The repatriation of ethnic Rohingya Muslims from Bangladesh, to which more than 700,000 fled since last year to escape deadly violence carried out by Myanmar's security forces, will begin this week, top Myanmar officials said on Sunday, November 11.
Minister of Social Welfare, Relief, and Resettlement Win Myat Aye announced at a news conference that Bangladesh had informed Myanmar authorities that repatriation, agreed upon in principle months ago, would begin on Thursday.
A Myanmar government statement said an initial group of 2,251 would be sent back from mid-November at a rate of 150 per day.
Noting that the actual date depended upon Bangladesh taking action, Win Myat Aye said, "Whether it will happen on the day or not, we have to be ready on our side and we try our best to do that."
Abul Kalam, Bangladesh's repatriation commissioner, said he was unaware that a date had been set.
"I have got no decision from our foreign ministry or any other higher authorities," he said.
The Rohingya exodus began after Myanmar security forces launched a brutal crackdown following coordinated insurgent attacks in August 2017. The scale, organization, and ferocity of the operation led to accusations from the international community, including the United Nations, of ethnic cleansing and genocide. Myanmar's government has denied this.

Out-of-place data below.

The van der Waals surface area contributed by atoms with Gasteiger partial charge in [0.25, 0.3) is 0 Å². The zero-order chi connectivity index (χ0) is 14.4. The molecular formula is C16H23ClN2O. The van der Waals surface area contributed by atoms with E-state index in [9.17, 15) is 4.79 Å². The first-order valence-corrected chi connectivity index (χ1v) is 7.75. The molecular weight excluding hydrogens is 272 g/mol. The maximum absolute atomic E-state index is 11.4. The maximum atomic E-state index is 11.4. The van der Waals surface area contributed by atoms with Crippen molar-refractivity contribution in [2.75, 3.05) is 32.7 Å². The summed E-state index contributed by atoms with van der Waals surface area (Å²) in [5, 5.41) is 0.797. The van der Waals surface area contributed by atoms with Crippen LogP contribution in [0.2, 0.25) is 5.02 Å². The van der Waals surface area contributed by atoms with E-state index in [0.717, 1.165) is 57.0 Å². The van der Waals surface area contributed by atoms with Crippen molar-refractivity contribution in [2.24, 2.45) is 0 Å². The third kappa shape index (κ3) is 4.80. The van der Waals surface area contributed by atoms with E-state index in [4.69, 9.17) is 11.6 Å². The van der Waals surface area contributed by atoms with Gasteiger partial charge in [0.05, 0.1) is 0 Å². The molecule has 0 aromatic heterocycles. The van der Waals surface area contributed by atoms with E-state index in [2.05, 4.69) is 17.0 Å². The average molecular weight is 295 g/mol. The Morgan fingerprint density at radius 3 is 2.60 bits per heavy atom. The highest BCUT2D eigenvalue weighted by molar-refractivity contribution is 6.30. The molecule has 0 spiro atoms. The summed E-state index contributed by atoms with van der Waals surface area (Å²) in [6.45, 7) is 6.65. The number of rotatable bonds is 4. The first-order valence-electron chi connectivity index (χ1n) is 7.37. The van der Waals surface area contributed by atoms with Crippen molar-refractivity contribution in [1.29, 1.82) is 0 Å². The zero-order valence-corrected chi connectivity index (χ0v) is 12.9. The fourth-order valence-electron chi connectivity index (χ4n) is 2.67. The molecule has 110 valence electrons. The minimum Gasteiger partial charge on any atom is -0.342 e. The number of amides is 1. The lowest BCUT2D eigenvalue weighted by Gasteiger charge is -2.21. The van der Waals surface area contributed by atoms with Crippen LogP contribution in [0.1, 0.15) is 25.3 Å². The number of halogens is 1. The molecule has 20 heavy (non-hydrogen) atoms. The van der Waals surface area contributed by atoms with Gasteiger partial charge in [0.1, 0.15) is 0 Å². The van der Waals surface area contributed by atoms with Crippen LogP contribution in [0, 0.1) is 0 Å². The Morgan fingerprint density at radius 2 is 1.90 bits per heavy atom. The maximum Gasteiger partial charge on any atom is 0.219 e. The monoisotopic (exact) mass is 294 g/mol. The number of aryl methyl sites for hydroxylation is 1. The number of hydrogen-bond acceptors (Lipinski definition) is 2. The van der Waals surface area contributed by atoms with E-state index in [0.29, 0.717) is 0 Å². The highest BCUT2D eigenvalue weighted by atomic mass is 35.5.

Human rights advocates say conditions are not yet safe for the return of the Rohingya refugees, who have generally been denied citizenship and civil rights in Buddhist-majority Myanmar, where prejudice against them runs high.
The UN's independent investigator on human rights in Myanmar, Yanghee Lee, last week urged a halt to "rushed plans" for the repatriation, saying a lack of guarantees that the refugees wouldn't face new persecution if they returned home was concerning.
According to Sunday's Myanmar government statement, the returning Rohingya would stay at repatriation camps for two days and receive food and clothing before moving on to transit camps.
It said China, India, and Japan were "providing necessary assistance" for the repatriation process, but did not give details.
It isn't clear how long the returnees would have to stay in the transit camps or where they would go afterward, as many Rohingya villages have been erased by bulldozers, with the land given to local Rakhine Buddhists.
Officials said Sunday, November 11 that returnees can get an ID document called a National Verification Card that will allow them to travel anywhere in the Maungdaw area of Rakhine State. They can then begin to apply for citizenship.
But there is widespread skepticism that any returning refugees will ever be granted citizenship.
The overwhelming majority of people in Myanmar do not accept that the Rohingya are a native ethnic group, instead of seeing them as illegal migrants from Bangladesh and calling them "Bengalis."
In remarks delivered last month at the United Nations, Yanghee Lee said the Rohingya "should not go back to ... the oppressive laws, the discrimination.
The minimum they need is freedom of movement, access to basic health services."
"Right now, it's like an apartheid situation where Rohingyas still living in Myanmar ... have no freedom of movement," Lee said.
"The camps, the shelters, the model villages that are being built, it's more of a cementing of total segregation or separation from the Rakhine ethnic community."(